|The 2016 Mazda 3 S 5-Door Grand Touring.|
Over the past two years and several months, regular TireKicker readers have seen references to Navigator, the best travelling companion known to man. Well, Navigator is now Mrs. TireKicker, and we decided our kind of honeymoon was a leisurely ten-day trip up California’s Highway 1 from Morro Bay (a charming place, but don’t book a family vacation based on what you saw in “Finding Dory” without doing some research, Mom and Dad) to Gualala (pronounced wah-LA-la), 356 miles north. And the car in our possession the day we would leave would be the 2016 Mazda 3 S 5-Door Grand Touring.
So what’s that got to do with the Costco to Costco reference in the headline?
|Costco Wholesale in Folsom, CA to Costco Wholesale in San Luis Obispo, CA (source: Google Maps).|
The plan was to take U.S. 50 to I-5 to Ketteman City, then Highways 41 and 46 (the route where James Dean met his untimely end at the wheel of a Porsche back in 1955) to U.S. 101 in Paso Robles and down to San Luis Obispo.
Hoping to minimize fuel expenses, I topped off at the Costco near TireKicker World Headquarters in Folsom, and hoped, but didn’t get my heart set on, making it to the Costco in San Luis Obispo. Why would that matter? Well, Costco was selling gas in Folsom at $2.31 a gallon, and $2.67 a gallon in SLO. Those are good prices. But I have a rule, taught to me by helicopter pilots during my TV news days: The last 25% of the tank never is allowed to go dry. That meant if I had to fill up before San Luis Obispo, I would, with the most likely place being Kettleman City.
Say hello to Kettleman City:
|Kettleman City, CA (courtesy eccentricculinary.com)|
This is the only photograph I can find of Kettleman City’s cluster of gas stations, truck stops and fast-food joints, and it exists only because of an excellent article about how what used to be the largest freshwater lake west of the Mississippi came to instead be a less-glamorous version of Kingman, Arizona. H.D. Miller is a gifted writer and I’ll be bookmarking eccentricculinary.com. You should, too.
Besides being an eyesore in its present state, Kettleman City is a complete crapshoot when it comes to buying gasoline, a place where the greedy prey on travelers far more weary than wary, who just want however much gas will get them to the part of California they show in the travel brochures, ‘cause this sure ain’t it.
I didn’t do a price check three weeks ago, but here’s the range as of this writing, courtesy GasBuddy.com: The lowest price for a gallon of regular today is $2.99. Everyone else (all in what would be two city blocks if the road were divided up that way) is between $3.29 and $3.35. Since gas prices appear to have dropped by 20 cents a gallon in the past three weeks, let’s figure the range was $3.19 to $3.55 a gallon on the day of our drive.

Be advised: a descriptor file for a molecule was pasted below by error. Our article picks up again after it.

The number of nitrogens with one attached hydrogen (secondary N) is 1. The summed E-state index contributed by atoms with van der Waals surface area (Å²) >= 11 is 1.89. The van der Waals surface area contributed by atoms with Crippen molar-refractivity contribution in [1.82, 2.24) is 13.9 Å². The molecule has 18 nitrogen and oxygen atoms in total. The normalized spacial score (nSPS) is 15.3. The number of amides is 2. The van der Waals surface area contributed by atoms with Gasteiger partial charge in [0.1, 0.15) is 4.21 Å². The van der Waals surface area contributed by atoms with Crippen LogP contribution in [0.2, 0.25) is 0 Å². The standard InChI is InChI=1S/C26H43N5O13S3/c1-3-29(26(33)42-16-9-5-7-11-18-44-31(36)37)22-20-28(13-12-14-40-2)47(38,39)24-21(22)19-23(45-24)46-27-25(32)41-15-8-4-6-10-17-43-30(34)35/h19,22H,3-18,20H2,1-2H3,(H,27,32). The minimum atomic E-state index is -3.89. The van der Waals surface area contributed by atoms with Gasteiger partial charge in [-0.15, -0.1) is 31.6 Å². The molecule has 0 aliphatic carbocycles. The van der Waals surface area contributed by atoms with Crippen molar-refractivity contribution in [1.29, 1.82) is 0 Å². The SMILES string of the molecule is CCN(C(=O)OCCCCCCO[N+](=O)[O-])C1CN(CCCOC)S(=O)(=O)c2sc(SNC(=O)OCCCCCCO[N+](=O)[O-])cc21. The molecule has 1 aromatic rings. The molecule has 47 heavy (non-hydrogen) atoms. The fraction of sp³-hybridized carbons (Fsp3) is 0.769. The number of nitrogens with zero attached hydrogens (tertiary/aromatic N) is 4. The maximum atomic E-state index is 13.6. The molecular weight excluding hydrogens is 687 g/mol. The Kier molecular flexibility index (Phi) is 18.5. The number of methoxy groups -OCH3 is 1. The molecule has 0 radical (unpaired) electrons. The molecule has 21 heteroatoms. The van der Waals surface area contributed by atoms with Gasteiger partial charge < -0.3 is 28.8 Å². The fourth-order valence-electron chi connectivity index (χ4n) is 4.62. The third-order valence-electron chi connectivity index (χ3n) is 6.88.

Before you fire off a comment about expensive California gas, though, consider: At Costco in Folsom right now, it’s $2.11. At Costco in San Luis Obispo, $2.47. So avoiding Kettleman City and making it to Costco in SLO would mean a savings of 52 cents a gallon at minimum.
|2016 Mazda 3 S 5-Door Grand Touring.|
The fuel tank capacity of the 2016 Mazda 3 S 5-Door Grand Touring is 13.2 gallons. 75% of that is 9.9 gallons, and the EPA fuel economy estimate is 26 city/35 highway. That works out to 316 miles if we made the highway average…four miles short of San Luis Obispo, but close enough to call it good. The question was…between truckers, RVs, headwinds, hills and all the other challenges that meet a driver on I-5 (a four-lane divided highway that is populated by the most varied assortment of vehicles and drivers day and night you’ll ever find) plus the fact that we had packed the car with ten days worth of road-trip supplies (no sweat thanks to the fold-flat rear seats)…could we make that highway average?
Well…no. We hit Costco in SLO with a “distance to empty” reading of 60. Our average was more like 29.5 (your mileage may vary) and once I knew I could make it without a re-fuel along the way, I relaxed my own rule. That last 25% became the last 15.
|2016 Mazda 3 S 5-Door Grand Touring interior.|
Still-impressive fuel economy aside, the Mazda 3 S 5-Door Grand Touring was a great car for a road trip. We’ve already talked about the cargo capacity. Up front, the seats were comfortable, the dash design allows for a very roomy cockpit for driver and passenger, the air was cold and the audio system was loud, clear and clean.
$25,445 gets a 184-horsepower 2.5-liter four-cylinder engine, six-speed manual transmission, 18-inch alloy wheels, rain-sensing wipers (which also worked on the ash from the Big Sur fire later in the week), heated power side mirrors with turn signals, halogen fog lamps, a moonroof, leather-trimmed sport seats (the driver’s is a six-way power unit), a leather-wrapped steering wheel, gearshift knob and brake handle, dual zone automatic climate control, keyless entry and pushbutton start, a seven-inch color touchscreen display, rearview camera, navigation, a Bose Centerpoint 9-speaker audio system with AM/FM, SiriusXM Satellite Radio, Bluetooth streaming and two (yes, two) USB inputs, as well as cruise control and paddle shifters.
And to deal with those other drivers, the standard equipment also includes blind spot monitoring, rear cross-traffic alert, dynamic stability control, traction control, hill launch assist, and…should all else fail…a full complement of airbags.
All standard. In fact, the only option on our tester was the Soul Red paint ($300), so with that and $835 delivery, processing and handling fee, the bottom line came to $26,580. In short, a fun, economical and well-equipped ride for two people beginning their lives together. If they were making the Crocker Bank ad now instead of 1970, my money would be on the 2016 Mazda 3 S 5-Door Grand Touring replacing the ’67 Falcon at the end of the spot.